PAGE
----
Die Kriegsziele der Nationalliberalen
Bei der Armee Mackensen

1916
Russische Angriffe in Galizien restlos abgeschlagen
Reise des Kaiser an die Ostfront
74 feindliche Handelsschiffe im Juli vernichtet
Vergebliche russische Massenstürme am Dnjestr

1917
Der Brückenkopf von Baltaretu erstürmt

1918
Teilangriffe der Engländer und Franzosen abgewiesen
Zweikaiserzusammenkunft im Großen Hauptquartier
Italienischer Mißerfolg am Tonale-Paß

http://www.stahlgewitter.com/#chronik
Naar boven
Bekijk gebruikers profiel Stuur privé bericht
Yvonne
Admin


Geregistreerd op: 2-2-2005
Berichten: 45653

BerichtGeplaatst: 15 Aug 2009 17:09    Onderwerp: Reageer met quote

Op 15 augustus 1914 begon de strijd in Dinant. Na eerst te zijn teruggedrongen door het Franse leger, bezetten de Duitsers de stad op 21 augustus. Tussen 22 en 24 augustus werden 674 burgers gedood en 950 huizen gingen in vlammen op als vergelding voor de moord op Duitse soldaten vermoedelijk door partizanen.

Lees verder:
http://www.abbaye-de-leffe.be/De-oorlog-1914-1918
_________________
Met hart en ziel
De enige echte

https://twitter.com/ForumWO1
Naar boven
Bekijk gebruikers profiel Stuur privé bericht Verstuur mail Bekijk de homepage
Percy Toplis



Geregistreerd op: 9-5-2009
Berichten: 16026
Woonplaats: Suindrecht

BerichtGeplaatst: 14 Aug 2010 16:03    Onderwerp: Reageer met quote

11-15 August 1914: The Fall of Liège

The Fall of Liège, by General Leman


On the 11th the Germans started bombarding us with 7- and 10-centimeter cannon. On the 12th and 13th they brought their 21-centimeter guns into action. But it was not until the 14th that they opened their heaviest fire and began their destruction of the outer works. On that day, at 4 o'clock in the afternoon, a German officer approached to within 200 yards of the fort with a signaling flag in his hand; and shortly afterwards, the siege gunners, having adjusted their range, began a fearful firing, that lasted a couple of hours. The battery on the left slope was destroyed, the enemy keeping on pounding away exclusively with their 21-centimeter cannons.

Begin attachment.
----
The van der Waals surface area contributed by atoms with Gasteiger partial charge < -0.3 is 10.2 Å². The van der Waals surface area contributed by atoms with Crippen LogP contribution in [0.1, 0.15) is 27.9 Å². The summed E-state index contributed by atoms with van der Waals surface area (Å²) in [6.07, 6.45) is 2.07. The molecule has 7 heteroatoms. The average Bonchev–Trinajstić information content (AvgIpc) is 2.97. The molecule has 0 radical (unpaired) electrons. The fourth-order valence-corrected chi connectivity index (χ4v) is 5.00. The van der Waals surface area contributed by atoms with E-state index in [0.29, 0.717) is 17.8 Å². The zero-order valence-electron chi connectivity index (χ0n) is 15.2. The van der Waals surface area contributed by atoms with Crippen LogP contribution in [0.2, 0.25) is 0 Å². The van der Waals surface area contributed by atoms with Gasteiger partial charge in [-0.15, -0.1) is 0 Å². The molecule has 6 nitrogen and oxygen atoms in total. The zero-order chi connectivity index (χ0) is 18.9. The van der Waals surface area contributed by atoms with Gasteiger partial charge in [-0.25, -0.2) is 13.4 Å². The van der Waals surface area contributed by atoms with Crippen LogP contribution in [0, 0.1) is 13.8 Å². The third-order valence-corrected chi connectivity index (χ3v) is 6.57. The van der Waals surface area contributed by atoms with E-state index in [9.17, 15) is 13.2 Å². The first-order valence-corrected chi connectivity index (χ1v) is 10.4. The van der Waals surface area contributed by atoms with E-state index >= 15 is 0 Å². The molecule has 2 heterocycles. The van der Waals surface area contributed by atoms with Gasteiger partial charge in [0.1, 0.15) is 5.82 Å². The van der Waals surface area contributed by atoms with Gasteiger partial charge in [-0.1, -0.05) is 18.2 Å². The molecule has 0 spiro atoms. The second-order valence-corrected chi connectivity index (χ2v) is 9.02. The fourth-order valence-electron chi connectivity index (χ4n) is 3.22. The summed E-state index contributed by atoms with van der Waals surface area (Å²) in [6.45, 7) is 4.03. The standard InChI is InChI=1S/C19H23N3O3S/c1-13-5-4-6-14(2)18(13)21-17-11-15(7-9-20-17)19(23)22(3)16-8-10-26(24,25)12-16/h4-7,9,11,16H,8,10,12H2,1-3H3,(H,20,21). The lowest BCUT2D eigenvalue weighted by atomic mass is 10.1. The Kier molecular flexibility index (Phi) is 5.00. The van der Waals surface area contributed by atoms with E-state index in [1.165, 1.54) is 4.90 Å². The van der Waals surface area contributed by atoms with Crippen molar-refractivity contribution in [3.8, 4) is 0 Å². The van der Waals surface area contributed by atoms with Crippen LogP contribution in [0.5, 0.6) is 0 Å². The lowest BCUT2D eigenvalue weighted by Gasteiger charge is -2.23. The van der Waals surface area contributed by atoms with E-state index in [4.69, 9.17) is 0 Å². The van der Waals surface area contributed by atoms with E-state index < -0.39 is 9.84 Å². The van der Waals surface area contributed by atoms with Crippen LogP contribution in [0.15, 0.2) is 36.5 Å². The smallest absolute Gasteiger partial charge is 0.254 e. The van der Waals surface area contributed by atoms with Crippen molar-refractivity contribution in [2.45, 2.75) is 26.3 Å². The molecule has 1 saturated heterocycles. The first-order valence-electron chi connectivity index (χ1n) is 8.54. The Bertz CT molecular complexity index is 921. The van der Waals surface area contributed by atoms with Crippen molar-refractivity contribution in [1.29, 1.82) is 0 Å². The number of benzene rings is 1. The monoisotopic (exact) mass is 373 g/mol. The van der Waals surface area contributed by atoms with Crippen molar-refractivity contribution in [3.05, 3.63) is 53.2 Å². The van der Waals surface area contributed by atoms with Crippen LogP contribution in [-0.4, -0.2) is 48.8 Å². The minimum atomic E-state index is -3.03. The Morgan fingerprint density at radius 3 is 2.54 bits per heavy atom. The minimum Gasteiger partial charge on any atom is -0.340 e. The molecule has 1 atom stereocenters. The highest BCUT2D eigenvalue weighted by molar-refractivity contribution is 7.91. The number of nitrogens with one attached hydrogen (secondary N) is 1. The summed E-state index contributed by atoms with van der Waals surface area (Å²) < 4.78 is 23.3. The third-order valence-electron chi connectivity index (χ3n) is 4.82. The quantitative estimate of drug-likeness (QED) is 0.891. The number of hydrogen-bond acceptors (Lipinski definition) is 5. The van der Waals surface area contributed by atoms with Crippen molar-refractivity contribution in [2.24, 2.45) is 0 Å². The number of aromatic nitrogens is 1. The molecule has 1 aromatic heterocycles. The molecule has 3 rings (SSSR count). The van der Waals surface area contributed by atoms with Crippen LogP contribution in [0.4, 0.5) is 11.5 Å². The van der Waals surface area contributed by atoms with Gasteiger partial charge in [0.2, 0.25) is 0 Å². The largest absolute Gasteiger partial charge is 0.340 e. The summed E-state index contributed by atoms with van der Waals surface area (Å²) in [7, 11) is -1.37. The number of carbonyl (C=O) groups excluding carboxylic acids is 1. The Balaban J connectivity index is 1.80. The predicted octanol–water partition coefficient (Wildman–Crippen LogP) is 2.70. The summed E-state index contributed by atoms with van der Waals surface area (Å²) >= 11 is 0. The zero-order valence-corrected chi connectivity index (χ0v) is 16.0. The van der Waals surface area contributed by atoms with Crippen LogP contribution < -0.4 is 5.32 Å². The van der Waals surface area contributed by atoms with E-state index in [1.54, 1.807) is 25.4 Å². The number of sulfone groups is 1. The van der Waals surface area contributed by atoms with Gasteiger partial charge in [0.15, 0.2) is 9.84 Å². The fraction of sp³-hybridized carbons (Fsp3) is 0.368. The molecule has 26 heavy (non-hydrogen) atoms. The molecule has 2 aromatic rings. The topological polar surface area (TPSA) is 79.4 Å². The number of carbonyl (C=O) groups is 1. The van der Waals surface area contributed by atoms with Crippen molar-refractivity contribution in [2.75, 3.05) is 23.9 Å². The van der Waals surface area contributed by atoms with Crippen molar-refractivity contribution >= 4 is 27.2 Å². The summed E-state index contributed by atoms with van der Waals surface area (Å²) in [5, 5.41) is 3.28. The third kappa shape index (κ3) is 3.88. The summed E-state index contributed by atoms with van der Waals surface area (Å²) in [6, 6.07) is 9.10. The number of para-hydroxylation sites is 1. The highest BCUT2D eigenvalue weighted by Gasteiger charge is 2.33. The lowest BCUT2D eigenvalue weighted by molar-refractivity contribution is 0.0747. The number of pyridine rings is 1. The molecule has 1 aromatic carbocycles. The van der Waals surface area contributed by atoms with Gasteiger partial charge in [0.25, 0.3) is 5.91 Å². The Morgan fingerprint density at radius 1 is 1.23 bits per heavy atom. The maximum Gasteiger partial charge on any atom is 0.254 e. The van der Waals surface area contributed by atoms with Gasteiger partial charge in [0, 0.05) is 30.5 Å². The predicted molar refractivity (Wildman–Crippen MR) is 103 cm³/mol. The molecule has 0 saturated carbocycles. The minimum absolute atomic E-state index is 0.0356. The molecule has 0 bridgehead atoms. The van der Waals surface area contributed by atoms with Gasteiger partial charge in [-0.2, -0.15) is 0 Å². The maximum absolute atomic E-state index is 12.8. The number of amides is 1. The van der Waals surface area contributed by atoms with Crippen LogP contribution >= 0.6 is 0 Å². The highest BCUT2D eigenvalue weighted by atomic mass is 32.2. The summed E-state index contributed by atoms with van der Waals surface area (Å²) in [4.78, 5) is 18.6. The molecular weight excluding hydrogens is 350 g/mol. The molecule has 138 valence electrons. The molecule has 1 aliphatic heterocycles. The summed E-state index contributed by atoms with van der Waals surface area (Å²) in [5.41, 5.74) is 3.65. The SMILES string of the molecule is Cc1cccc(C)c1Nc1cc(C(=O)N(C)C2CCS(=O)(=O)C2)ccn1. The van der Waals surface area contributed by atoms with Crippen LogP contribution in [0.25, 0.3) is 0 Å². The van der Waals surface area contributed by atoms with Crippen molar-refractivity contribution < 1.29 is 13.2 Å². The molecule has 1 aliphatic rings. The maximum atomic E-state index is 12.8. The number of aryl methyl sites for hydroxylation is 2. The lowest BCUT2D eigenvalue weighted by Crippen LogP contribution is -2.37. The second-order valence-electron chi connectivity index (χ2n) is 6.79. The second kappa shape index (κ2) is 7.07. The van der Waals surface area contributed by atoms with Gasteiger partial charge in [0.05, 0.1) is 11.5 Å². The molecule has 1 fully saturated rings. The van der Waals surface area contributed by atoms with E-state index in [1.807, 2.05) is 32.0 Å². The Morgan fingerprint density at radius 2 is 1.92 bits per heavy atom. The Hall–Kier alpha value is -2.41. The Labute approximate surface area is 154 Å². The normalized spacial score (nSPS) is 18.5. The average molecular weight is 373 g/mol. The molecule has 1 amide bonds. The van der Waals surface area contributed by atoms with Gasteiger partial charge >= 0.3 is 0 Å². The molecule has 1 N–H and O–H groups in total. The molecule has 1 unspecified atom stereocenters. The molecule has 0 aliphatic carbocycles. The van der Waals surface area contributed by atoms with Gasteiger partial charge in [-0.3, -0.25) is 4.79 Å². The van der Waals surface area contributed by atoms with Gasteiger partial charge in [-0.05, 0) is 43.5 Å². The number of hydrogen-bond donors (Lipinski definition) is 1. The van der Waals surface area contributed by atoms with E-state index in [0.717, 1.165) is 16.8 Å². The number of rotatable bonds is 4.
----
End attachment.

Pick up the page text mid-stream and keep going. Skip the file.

The third phase of the bombardment began at 5 o'clock in the morning of the 15th, firing being kept up without a break until two in the afternoon. Grenade wrecked the arcade under which the general staff were sheltering. All light was extinguished by the force of the explosion, and the officers ran the risk of asphyxiation by the horrible gases emitted from the shell. When firing ceased, I ventured out on a tour of inspection on the external slopes, which I found had been reduced to a rubble heap. A few minutes later, the bombardment was resumed. It seemed as though all the German batteries were together firing salvoes. Nobody will ever be able to form any adequate idea of what the reality was like. I have only learned since that when the big siege mortars entered into action they hurled against us shells weighing 1,000 kilos (nearly a ton), the explosive force of which surpasses anything known hitherto. Their approach was to be heard in an acute buzzing; and they burst with a thunderous roar, raising clouds of missiles, stones and dust.

After some time passed amid these horrors, I wished to return to my observation tower; but I had hardly advanced a few feet into the gallery when a great blast passed by, and I was thrown violently to the ground. I managed to rise, and continued on my way, only to be stopped by a choking cloud of poisonous gas. It was a mixture of the gas from an explosion and the smoke of a fire in the troop quarters. We were driven back, half-suffocated. Looking out of a peep hole, I saw to my horror that the fort had fallen, slopes and counter-slopes being a chaos of rubbish, while huge tongues of flame were shooting forth from the throat of the fortress. My first and last thought was to try and save the remnant of the garrison I rushed out to give orders, and saw some soldiers, whom I mistook for Belgian gendarmes. I called them, then fell again. Poisonous gases seemed to grip my throat as in a vise. On recovering consciousness, I found my aide-de-camp, Captain Colland, standing over me, also a German officer, who offered me a glass of water. They told me I had swooned, and that the soldiery I had taken for Belgian gendarmes were, in fact, the first band of German troops who had set foot inside the forts. In recognition of our courage, the Germans allowed me to retain my sword.